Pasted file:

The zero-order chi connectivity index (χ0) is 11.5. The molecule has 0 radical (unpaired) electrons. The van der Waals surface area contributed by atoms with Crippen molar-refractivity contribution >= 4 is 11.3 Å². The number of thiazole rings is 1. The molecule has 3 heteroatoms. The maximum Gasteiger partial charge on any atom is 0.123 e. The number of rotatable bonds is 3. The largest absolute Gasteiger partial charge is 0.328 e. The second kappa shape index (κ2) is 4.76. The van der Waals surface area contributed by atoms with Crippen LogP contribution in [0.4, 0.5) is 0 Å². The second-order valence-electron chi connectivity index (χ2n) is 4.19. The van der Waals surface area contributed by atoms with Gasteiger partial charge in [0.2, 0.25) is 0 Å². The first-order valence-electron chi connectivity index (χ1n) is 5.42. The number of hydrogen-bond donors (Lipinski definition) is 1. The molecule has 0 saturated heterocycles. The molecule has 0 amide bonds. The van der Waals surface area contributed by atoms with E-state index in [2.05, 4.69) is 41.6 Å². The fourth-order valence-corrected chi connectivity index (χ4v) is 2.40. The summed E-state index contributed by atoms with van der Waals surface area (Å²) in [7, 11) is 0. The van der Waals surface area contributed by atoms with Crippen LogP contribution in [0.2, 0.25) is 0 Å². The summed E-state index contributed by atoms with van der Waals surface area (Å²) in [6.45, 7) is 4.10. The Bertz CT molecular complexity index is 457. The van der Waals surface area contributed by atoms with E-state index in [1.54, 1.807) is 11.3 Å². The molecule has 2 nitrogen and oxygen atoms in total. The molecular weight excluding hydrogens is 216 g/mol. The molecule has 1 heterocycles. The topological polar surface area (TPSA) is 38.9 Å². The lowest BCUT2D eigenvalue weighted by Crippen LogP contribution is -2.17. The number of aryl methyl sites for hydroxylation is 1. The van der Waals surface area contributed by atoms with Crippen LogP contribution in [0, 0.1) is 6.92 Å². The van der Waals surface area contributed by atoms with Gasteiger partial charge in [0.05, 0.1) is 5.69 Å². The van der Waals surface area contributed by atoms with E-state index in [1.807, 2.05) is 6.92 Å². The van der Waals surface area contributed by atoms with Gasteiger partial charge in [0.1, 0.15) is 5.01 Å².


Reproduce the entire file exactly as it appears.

The zero-order chi connectivity index (χ0) is 11.5. The molecule has 0 radical (unpaired) electrons. The van der Waals surface area contributed by atoms with Crippen molar-refractivity contribution >= 4 is 11.3 Å². The number of thiazole rings is 1. The molecule has 3 heteroatoms. The maximum Gasteiger partial charge on any atom is 0.123 e. The number of rotatable bonds is 3. The largest absolute Gasteiger partial charge is 0.328 e. The second kappa shape index (κ2) is 4.76. The van der Waals surface area contributed by atoms with Crippen LogP contribution in [0.4, 0.5) is 0 Å². The second-order valence-electron chi connectivity index (χ2n) is 4.19. The van der Waals surface area contributed by atoms with Gasteiger partial charge in [0.2, 0.25) is 0 Å². The first-order valence-electron chi connectivity index (χ1n) is 5.42. The number of hydrogen-bond donors (Lipinski definition) is 1. The molecule has 0 saturated heterocycles. The molecule has 0 amide bonds. The van der Waals surface area contributed by atoms with E-state index in [2.05, 4.69) is 41.6 Å². The fourth-order valence-corrected chi connectivity index (χ4v) is 2.40. The summed E-state index contributed by atoms with van der Waals surface area (Å²) in [7, 11) is 0. The van der Waals surface area contributed by atoms with Crippen LogP contribution in [0.2, 0.25) is 0 Å². The summed E-state index contributed by atoms with van der Waals surface area (Å²) in [6.45, 7) is 4.10. The Bertz CT molecular complexity index is 457. The van der Waals surface area contributed by atoms with E-state index in [1.54, 1.807) is 11.3 Å². The molecule has 2 nitrogen and oxygen atoms in total. The molecular weight excluding hydrogens is 216 g/mol. The molecule has 1 heterocycles. The topological polar surface area (TPSA) is 38.9 Å². The lowest BCUT2D eigenvalue weighted by Crippen LogP contribution is -2.17. The number of aryl methyl sites for hydroxylation is 1. The van der Waals surface area contributed by atoms with Crippen LogP contribution in [0, 0.1) is 6.92 Å². The van der Waals surface area contributed by atoms with Gasteiger partial charge in [0.05, 0.1) is 5.69 Å². The van der Waals surface area contributed by atoms with E-state index in [1.807, 2.05) is 6.92 Å². The van der Waals surface area contributed by atoms with Gasteiger partial charge in [0.1, 0.15) is 5.01 Å².